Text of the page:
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Get the Usability Test Results You Need

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17 April, 2015

Are your usability testing responses actually giving you the actionable information you need?

Not if you haven’t designed the right test!

In order to get the information you’re after, you need to determine:

1.  What you want to know

2.  What questions to ask to get the right answers

Figure Out the Usability Info You Need

Have you already identified problems with your platform? Are users routinely aborting at a specific point, or do you get a lot of queries about the same functions or processes? Then this first job is easy—you need to figure out what users are finding difficult, and possibly to test different options for making things easier.

If you’re beta testing or still in the early development phase, the information you’re after might be more general—how are various processes perceived, how quickly can users find what they need and accomplish specific tasks, what design elements are enhancing or inhibiting usability?

Get as specific as possible in identifying the information you need from your usability test, and you’ll make designing your test much easier while making the test far more effective, too.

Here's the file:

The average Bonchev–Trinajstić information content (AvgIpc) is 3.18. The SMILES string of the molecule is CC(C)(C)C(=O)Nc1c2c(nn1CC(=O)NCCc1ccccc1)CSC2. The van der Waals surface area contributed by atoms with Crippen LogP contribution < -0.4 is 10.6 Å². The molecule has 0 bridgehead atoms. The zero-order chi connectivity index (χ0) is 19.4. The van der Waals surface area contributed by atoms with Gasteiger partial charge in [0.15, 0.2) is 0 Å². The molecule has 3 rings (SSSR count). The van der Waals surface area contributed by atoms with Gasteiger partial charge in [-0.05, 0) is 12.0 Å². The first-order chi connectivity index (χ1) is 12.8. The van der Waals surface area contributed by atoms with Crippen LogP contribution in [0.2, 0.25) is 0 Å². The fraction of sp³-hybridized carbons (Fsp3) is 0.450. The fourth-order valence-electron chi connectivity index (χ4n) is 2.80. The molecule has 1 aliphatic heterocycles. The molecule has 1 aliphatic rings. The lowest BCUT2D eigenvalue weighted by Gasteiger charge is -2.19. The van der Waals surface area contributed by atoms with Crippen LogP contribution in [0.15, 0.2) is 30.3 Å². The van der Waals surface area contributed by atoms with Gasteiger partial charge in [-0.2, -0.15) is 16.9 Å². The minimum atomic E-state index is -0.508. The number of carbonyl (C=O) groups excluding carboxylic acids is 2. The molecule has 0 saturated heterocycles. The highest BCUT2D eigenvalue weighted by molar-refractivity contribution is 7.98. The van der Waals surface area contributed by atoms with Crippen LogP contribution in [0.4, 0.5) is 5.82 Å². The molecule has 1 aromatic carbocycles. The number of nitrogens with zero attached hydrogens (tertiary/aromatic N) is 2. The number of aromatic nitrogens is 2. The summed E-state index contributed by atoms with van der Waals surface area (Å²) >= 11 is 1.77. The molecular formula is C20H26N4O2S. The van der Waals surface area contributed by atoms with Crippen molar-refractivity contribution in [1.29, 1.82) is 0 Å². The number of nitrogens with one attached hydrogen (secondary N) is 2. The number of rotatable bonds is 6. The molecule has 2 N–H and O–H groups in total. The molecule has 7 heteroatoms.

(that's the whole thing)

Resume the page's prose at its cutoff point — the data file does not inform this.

Ask Your Usability Testers the Right Questions

The questions you need to be asking depend entirely on the information you want to receive but there are some general rules you need to follow.

When there are specific problem areas you’ve identified, or new features/design elements you’d like feedback on, be sure to identify those areas and ask your testers what you want to know.

Keep in mind, though, that when you identify a specific element you’re calling attention to it, and this might alter responses—if you want to see whether or not an element is noticeable or problematic on its own, ask questions that might allow users to identify the element on their own, without explicitly mentioning it yourself.

For more general feedback on usability, ask testers open-ended questions that allow them to not only to identify the specific elements or processes that caught their attention, but also the qualities they perceived in those elements.

“Which parts of the platform did you find most appealing?” is open-ended to a degree, but it still asks users to identify positive elements of the platform—a good thing to know, but not complete in and of itself.

“Which features did you find most noticeable?” allows users to give both positive and negative experiences. While this question is probably too nonspecific to be very useful, it can be tailored to your specific device or software platform in a way that yields more useful results.

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